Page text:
As the Athletic Union continue in their year long effort to raise money for charity, Jack Organ follows the AU Exec in what looks to be their last charitable endeavour of the season: 24 sports in 24 hours
Throughout the year, AU President Jo Carter has led the Athletic Union in several charity events which included a London Marathon and a bike ride to Lancaster and back. Even with the current Exec team coming to the end of their tenure, they decided to partake in one more challenge to raise money for a good cause.
Coming to the end of its term as the Athletic Union Exec, the current team decided to do something to mark the end of their tenure, and raise money for the Yorkshire Air Ambulance by participating in 24 sports in 24 hours on May 21.
The Exec were split into two teams, with AU President Jo Carter heading Carter’s Crusaders and Jack Kennedy leading Kennedy’s Knights. The first order of the day was dodgeball beginning at 9am in the Tent. Starting with high spirits and plenty of exuberance, both teams were evenly matched, playing out a draw. With a logistical error preventing the teams from competing in Archery, the teams instead took part in a rounders game with the Knights managing to draw first blood, taking it 11 ½ – 6.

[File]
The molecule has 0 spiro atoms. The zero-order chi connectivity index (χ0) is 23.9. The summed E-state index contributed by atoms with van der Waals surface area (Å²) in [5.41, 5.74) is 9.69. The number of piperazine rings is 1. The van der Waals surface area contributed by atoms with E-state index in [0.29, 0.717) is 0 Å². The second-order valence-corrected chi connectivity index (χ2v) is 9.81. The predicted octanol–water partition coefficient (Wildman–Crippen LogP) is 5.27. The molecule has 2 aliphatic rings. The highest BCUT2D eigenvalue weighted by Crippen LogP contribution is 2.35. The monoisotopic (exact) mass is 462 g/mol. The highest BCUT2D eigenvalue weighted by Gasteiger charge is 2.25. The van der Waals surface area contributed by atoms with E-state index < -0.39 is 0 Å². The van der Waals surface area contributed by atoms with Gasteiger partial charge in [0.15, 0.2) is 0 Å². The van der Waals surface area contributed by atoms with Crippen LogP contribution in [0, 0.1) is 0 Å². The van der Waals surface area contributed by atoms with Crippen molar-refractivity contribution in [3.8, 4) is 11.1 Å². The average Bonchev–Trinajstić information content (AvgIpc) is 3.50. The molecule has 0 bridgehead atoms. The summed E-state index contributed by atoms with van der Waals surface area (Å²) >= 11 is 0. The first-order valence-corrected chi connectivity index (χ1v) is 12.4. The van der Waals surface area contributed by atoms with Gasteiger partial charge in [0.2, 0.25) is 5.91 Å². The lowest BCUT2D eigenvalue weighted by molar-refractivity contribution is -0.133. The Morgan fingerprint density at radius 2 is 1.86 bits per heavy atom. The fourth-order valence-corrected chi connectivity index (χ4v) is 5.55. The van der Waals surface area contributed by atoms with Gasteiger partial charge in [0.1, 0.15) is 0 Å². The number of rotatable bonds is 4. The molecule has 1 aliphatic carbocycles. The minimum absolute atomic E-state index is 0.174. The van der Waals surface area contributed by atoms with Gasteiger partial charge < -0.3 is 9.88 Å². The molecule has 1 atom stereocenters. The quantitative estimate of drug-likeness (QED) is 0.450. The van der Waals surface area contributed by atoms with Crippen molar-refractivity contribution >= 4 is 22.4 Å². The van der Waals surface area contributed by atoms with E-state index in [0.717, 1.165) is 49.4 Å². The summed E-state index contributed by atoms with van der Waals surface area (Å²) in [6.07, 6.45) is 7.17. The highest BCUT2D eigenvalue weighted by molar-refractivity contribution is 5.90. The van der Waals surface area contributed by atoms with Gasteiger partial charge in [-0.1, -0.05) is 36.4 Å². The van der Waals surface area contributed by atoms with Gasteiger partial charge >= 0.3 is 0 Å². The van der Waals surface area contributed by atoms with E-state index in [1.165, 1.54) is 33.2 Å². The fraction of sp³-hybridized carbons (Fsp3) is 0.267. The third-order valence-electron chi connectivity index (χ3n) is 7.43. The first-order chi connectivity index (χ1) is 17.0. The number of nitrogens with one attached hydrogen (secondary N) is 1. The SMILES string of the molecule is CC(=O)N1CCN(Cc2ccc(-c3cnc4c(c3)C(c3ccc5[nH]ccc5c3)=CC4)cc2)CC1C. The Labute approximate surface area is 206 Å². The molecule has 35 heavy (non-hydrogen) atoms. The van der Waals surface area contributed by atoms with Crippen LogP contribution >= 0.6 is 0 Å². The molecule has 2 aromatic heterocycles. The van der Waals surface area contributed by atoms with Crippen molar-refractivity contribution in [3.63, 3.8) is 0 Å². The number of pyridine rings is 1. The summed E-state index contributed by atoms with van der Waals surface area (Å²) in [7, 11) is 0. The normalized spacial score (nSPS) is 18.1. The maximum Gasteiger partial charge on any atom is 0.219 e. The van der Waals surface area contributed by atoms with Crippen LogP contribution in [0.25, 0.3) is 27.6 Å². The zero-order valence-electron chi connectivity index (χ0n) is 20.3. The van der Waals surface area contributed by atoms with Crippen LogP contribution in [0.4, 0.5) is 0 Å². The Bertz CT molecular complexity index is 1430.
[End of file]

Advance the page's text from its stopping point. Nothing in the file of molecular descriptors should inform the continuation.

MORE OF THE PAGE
Seeing the teams four hours later on the Astroturf competing in Hockey, I was immediately struck by how fresh they seemed. Five sports and five hours on and they were still going at it with everything they had, despite having climbed a rock wall, fenced and played Lacrosse. It was no surprise that hockey players Jo Carter and Sam Simms helped the Crusaders to a solid but close victory.
When organising the event the Exec had had the foresight to choose indoor sports that were in sight of a television during the period of the Manchester United and Chelsea game. So while the Champions League Final unfolded in dramatic style in front of the masses in Derwent bar there was another closely fought contest being decided, as the two teams battled it out on the pool table and darts board. Speaking to them at the halfway mark, I could see fatigue starting to creep in and some of the spark had abated. Yet, bearing in mind they had been competing for twelve hours straight in physically demanding sports, one could only wonder at how they weren’t flat out on their backs.
Catching up with the teams in the last hour at 8am as they pounded the athletic track (there was some consternation as to who had picked that sport last) the sense of relief that it was over was palpable. The teams at this stage looked exhausted, yet there was still talk of doing a sprint relay for the point, despite the fact that Carter’s Crusaders had already won.
Asking around as to how they felt, they were glad it was drawing to a close, with many stiffening limbs occurring all round. The sense from all was of camaraderie, having been alone in the sports centre all night playing sports many were not proficient at while in a state of extreme tiredness and sleep deprivation. Jo Carter captured the essence of what the Exec had gone through when she commented that “this was harder then the London Marathon”. Seeing the teams at that early stage on Thursday morning one would be hard pressed to disagree with her sentiment.
Overall, the challenge was a great success for the AU and organiser Adam Clark who ensured that the event ran smoothly.